1. Stager SV. Vocal fold paresis: etiology, clinical diagnosis and clinical management. Curr Opin Otolaryngol Head Neck Surg 2014;22(6): 444–449. DOI: 10.1097/MOO.0000000000000112.
  2. Syamal MN, Benninger M. Vocal fold paresis: a review of clinical presentation, differential diagnosis, and prognostic indicators. Curr Opin Otolaryngol Head Neck Surg 2016;24(3):197–202. DOI: 10.1097/MOO.0000000000000259.
  3. Sulica L, Blitzer A. Vocal fold paralysis. Berlin: Springer; 2010.
  4. Mattei A, Desuter G, Roux M, et al. International consensus (ICON) on basic voice assessment for unilateral vocal fold paralysis. Eur Ann Otorhinolaryngol Head Neck Dis 2018;135(1):11–15. DOI: 10.1016/j.anorl.2017.12.007.
  5. Estes C, Sadoughi B, Mauer E, et al. Laryngoscopic and stroboscopic signs in the diagnosis of vocal fold paresis. Laryngoscope 2017;127(9):2100–2105. DOI: 10.1002/lary.26570.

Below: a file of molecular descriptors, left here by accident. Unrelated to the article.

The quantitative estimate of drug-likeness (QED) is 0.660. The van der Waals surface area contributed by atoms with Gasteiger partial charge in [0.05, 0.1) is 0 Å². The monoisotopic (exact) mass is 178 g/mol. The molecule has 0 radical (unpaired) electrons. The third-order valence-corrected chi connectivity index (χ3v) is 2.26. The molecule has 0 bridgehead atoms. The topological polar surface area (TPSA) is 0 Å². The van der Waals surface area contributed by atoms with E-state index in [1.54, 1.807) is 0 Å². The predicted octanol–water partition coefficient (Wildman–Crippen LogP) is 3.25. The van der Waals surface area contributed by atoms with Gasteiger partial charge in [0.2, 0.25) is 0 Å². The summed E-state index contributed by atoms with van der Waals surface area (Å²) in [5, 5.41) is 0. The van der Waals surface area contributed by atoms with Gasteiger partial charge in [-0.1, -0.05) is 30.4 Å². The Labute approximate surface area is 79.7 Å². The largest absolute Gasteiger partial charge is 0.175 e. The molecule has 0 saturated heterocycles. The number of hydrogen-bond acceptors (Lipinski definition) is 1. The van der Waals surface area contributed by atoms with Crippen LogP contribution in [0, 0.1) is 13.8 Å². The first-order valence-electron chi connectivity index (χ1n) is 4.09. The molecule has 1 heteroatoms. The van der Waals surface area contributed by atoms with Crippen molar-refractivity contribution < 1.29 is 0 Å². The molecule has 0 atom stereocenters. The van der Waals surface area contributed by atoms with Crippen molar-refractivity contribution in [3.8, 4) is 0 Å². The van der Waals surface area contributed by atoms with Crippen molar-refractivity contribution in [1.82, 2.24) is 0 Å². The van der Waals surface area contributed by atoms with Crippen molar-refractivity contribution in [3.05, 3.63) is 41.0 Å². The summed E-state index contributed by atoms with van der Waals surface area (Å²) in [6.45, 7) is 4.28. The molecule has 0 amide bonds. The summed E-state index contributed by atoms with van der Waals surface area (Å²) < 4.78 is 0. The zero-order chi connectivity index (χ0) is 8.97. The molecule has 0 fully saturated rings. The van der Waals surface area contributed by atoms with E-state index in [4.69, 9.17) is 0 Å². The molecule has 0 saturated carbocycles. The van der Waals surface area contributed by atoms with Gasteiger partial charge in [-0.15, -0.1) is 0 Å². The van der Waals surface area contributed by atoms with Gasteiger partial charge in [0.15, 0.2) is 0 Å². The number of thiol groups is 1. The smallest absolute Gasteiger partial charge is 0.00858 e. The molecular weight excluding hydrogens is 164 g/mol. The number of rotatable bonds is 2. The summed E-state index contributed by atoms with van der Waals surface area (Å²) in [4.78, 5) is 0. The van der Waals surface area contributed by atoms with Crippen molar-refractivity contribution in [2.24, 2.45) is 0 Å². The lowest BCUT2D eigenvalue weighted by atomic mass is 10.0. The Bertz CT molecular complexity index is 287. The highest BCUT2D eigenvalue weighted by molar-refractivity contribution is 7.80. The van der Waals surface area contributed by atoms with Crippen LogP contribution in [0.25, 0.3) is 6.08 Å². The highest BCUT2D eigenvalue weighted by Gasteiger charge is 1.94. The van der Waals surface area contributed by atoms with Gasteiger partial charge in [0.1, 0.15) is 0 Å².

6. Harris G, O'Meara C, Pemberton C, et al. Vocal fold paresis - a debilitating and underdiagnosed condition. J Laryngol Otol 2017;131(S2):S48–S52. DOI: 10.1017/S0022215117000810.
  7. Zuniga S, Ebersole B, Jamal N. Inpatient injection laryngoplasty for vocal fold immobility: when is it really necessary? Am J Otolaryngol 2017;38(2):222–225. DOI: 10.1016/j.amjoto.2017.01.016.
  8. Feldenkrais M. Body and Mature Behaviour. New York: International Universities Press; 1949. p. 167.
  9. Caçador M, Paço J. The influence of posture and balance on voice: a review. Gazeta Médica 2018;5(2):116–121. DOI: 10.29315/gm. v5i2.159.